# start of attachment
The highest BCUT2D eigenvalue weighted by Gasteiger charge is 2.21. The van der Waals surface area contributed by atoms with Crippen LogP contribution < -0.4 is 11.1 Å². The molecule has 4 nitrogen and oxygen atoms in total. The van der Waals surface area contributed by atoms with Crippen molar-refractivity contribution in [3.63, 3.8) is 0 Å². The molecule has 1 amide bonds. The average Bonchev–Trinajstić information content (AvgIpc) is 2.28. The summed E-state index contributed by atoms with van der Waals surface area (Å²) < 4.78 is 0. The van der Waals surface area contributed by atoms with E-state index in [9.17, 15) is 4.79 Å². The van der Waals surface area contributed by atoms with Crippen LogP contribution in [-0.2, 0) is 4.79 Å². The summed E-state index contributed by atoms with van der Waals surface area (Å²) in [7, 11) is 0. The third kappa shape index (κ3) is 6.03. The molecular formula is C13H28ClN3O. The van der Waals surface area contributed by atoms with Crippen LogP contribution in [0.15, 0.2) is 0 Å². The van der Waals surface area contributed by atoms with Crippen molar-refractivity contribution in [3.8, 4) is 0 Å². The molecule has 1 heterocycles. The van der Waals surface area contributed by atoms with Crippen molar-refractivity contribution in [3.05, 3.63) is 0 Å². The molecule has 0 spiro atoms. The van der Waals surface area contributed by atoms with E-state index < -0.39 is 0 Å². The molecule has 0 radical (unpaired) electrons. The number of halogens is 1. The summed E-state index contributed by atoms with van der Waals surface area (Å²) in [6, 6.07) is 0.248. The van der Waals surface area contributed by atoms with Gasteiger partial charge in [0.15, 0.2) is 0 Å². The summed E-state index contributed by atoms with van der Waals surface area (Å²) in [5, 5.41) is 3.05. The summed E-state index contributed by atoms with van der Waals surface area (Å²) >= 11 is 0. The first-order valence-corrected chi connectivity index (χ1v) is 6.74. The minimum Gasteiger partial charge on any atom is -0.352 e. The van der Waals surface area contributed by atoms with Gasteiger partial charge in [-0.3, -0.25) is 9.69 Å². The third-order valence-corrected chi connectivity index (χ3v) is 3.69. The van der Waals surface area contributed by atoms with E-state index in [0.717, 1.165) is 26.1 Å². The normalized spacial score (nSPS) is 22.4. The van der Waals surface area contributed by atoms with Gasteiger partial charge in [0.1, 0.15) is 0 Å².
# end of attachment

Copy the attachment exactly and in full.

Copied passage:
The highest BCUT2D eigenvalue weighted by Gasteiger charge is 2.21. The van der Waals surface area contributed by atoms with Crippen LogP contribution < -0.4 is 11.1 Å². The molecule has 4 nitrogen and oxygen atoms in total. The van der Waals surface area contributed by atoms with Crippen molar-refractivity contribution in [3.63, 3.8) is 0 Å². The molecule has 1 amide bonds. The average Bonchev–Trinajstić information content (AvgIpc) is 2.28. The summed E-state index contributed by atoms with van der Waals surface area (Å²) < 4.78 is 0. The van der Waals surface area contributed by atoms with E-state index in [9.17, 15) is 4.79 Å². The van der Waals surface area contributed by atoms with Crippen LogP contribution in [-0.2, 0) is 4.79 Å². The summed E-state index contributed by atoms with van der Waals surface area (Å²) in [7, 11) is 0. The third kappa shape index (κ3) is 6.03. The molecular formula is C13H28ClN3O. The van der Waals surface area contributed by atoms with Crippen LogP contribution in [0.15, 0.2) is 0 Å². The van der Waals surface area contributed by atoms with Crippen molar-refractivity contribution in [3.8, 4) is 0 Å². The molecule has 1 heterocycles. The van der Waals surface area contributed by atoms with Crippen molar-refractivity contribution in [3.05, 3.63) is 0 Å². The molecule has 0 spiro atoms. The van der Waals surface area contributed by atoms with E-state index < -0.39 is 0 Å². The molecule has 0 radical (unpaired) electrons. The number of halogens is 1. The summed E-state index contributed by atoms with van der Waals surface area (Å²) in [6, 6.07) is 0.248. The van der Waals surface area contributed by atoms with Gasteiger partial charge in [0.15, 0.2) is 0 Å². The summed E-state index contributed by atoms with van der Waals surface area (Å²) in [5, 5.41) is 3.05. The summed E-state index contributed by atoms with van der Waals surface area (Å²) >= 11 is 0. The first-order valence-corrected chi connectivity index (χ1v) is 6.74. The minimum Gasteiger partial charge on any atom is -0.352 e. The van der Waals surface area contributed by atoms with Gasteiger partial charge in [-0.3, -0.25) is 9.69 Å². The third-order valence-corrected chi connectivity index (χ3v) is 3.69. The van der Waals surface area contributed by atoms with E-state index in [0.717, 1.165) is 26.1 Å². The normalized spacial score (nSPS) is 22.4. The van der Waals surface area contributed by atoms with Gasteiger partial charge in [0.1, 0.15) is 0 Å².